How is it order if it is oppression? Forced into roles. Fermer says God is a God of order, but true order should be delightful then. The Utopians say that natural health is the highest form of pleasure(quote). So natural things should be order. Like a woman in pants. She has legs, that is natural. (Hic pg 268) Saying a women should not dress like a man because it is not how God intended is illogical. Man created pants and said that is what a man ought wear not a woman (Quote Hic, maybe). Enforcing man’s inventions onto God’s design--by the logic and norms of the Renaissance Europe--should have been labeled as rebellion and therefore part of disorder. As described by Coriolanus in his “Unrest in the Midlands” rebellion is the worst sin: “How horrible a sin against God and man rebellion is cannot possibly be expressed...” (Coriolanus 556), which Fermer established as against God since he is a God of order.
I mainly want to focus on the hypocrisy of the writings with my main points coming from Utopia with backups from the texts.
Order plays a big role in “Utopia” with the people of the land blindly following along with no questions. Clearly, a few people in Renaissance Europe didn’t want to just follow along as is evident in the “Unrest in the Midlands”.
Sir Thomas More’s “Utopia” is supposed to describe a place where everything is perfect and is never in chaos. But what does that mean exactly? Are the people happy? If so, why? What do they find so pleasurable about their government and commonwealth? according to the editors, the word “utopia” means “no place”. As a reader, I can only guess that More knew this was painting a picture of place that would never exist. Why it would never exist is what I plan on exploring. Is it because it’s just too perfect and humankind could never achieve that level of peace, government, and perfection? Or is that such a place should not exist? Whether they meant to or not, Renaissance England seemed to be striving to achieve such a peace and government through control of the one thing that people would most likely listen to if more than their lives--maybe their soul-- on the line; the church. Order means, according to Webster, “a condition in which each thing is properly disposed with reference to other things and to its purpose; methodical or harmonious arrangement”. Harmonie. Properly. Order is this thing that magically means “the way it is supposed to be”. Wherever that came from. Logically, for order to work, someone must suffer, because being a species, mankind will individually choose or want to do something else besides what he is told. That’s what the brain is for. Therefore, a society where everyone is equal and in “order” is one of the utmost hypocritical societies. The biggest example of order and hypocrisy: the hierarchy.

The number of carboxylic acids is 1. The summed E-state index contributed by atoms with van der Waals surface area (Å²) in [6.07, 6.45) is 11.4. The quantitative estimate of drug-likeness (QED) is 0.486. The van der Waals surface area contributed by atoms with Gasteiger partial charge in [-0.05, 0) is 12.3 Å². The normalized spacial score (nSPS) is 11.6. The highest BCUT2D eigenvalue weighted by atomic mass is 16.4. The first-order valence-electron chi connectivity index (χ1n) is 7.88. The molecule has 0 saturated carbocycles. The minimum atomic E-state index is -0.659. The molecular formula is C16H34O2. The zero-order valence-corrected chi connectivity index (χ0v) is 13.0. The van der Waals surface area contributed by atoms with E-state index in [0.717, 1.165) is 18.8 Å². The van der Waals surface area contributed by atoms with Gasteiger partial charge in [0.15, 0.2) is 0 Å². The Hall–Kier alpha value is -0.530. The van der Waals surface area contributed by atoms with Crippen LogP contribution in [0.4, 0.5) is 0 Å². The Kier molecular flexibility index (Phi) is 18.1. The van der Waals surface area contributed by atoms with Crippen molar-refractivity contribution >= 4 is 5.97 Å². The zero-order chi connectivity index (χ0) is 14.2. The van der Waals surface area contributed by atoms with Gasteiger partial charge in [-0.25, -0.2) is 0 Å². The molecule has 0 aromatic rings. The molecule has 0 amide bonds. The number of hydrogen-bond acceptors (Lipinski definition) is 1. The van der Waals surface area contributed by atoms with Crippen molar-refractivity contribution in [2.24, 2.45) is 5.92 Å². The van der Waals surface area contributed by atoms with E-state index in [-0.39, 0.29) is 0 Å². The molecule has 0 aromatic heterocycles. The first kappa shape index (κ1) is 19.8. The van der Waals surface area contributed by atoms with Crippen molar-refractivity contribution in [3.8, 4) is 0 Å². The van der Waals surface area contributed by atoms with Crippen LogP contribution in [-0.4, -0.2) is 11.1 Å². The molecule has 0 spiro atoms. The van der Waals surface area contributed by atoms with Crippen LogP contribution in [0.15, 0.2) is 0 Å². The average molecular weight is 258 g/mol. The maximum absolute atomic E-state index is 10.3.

The first rung of hierarchy is, of course, the monarch. In Renaissance England, a common belief was that the monarchy was divinely chosen by God to rule. Orlin shows us that government was “necessary to thwart the chaos” and “hierarchies were understood to have been created by God” (Orlin 143). That meant that the citizens had better obey their king (or queen) on punishment of being accused of treason. Wrightson explains this in the beginning of his writings “Degrees of People” where he says “they began by making distinctions, by classifying and ranking”. Orlin even says everyone acted on agreement that “monarchy was the best form of government” (Orlin 139). This is not only prominent in the readings we had but also in “Utopia” by Thomas More. In class, we discussed how everything is hierarchical--from government to the common household-- and therefore we see that a man is over his wife just as the king is over his people and God is over his church. Even in the “Debate About Women” the author states that the “most significant justification is religious and biblical”. If one was to obey, one was simply following biblical commandments. This is seen also in the ten commandments in commandment number five where it states that the father and mother should be honored. In the “Unrest in the Midlands” we see many accounts of uprisings and rebellions for various reasons who were very determined: “But said he wee will never yield but goe through with yt.” This kind of stubborn rebellion was not to be tolerated from subjects. This is a good example of what I said earlier about not all humans wanting to go along with “order”.
Orlin brings us into the homes of Renaissance England quoting Robert Cleaver when she says, “A household is as it were a little commonwealth.” This goes back to the household hierarchy of a wife obeys her husband and the children obey their mother. But it was hard to accept that a husband and a wife might have to have equal power in this little commonwealth or “joint ownership” as Orlin calls it. She says that men of the time were “reluctant to acknowledge that children and servants were generally supervised by wives” (Orlin 147). That was almost a disruption in the English hierarchy. A good example of the hypocrisy that was so invisible to the English so desiring order.
But these dominating husbands are just yeomen or farmers; all below their lord or king and must have also conformed to the “social stratification” of the day (Wrightson 40). To elaborate on how these men were just workers in the hierarchy, Wrightson goes on to say that the husbandmen “could generally be dismissed as having ‘neither voice nor authority in the commonwealth” (Wrightson 36). So what may appear to be higher up on the authority chain wasn’t actually that great. A yeoman had to pay taxes to his lord (the man whose land he worked and rented), abide by his rules, and also live by the monarchy’s laws and social norms. But not all hope was lost. A working man could raise his status. Wrightson gives the statistics that 963 gentry families were elevated. Of course, sixty-four were removed from the country as well (Wirghtson 26). So a man could break the order? That doesn't sound right.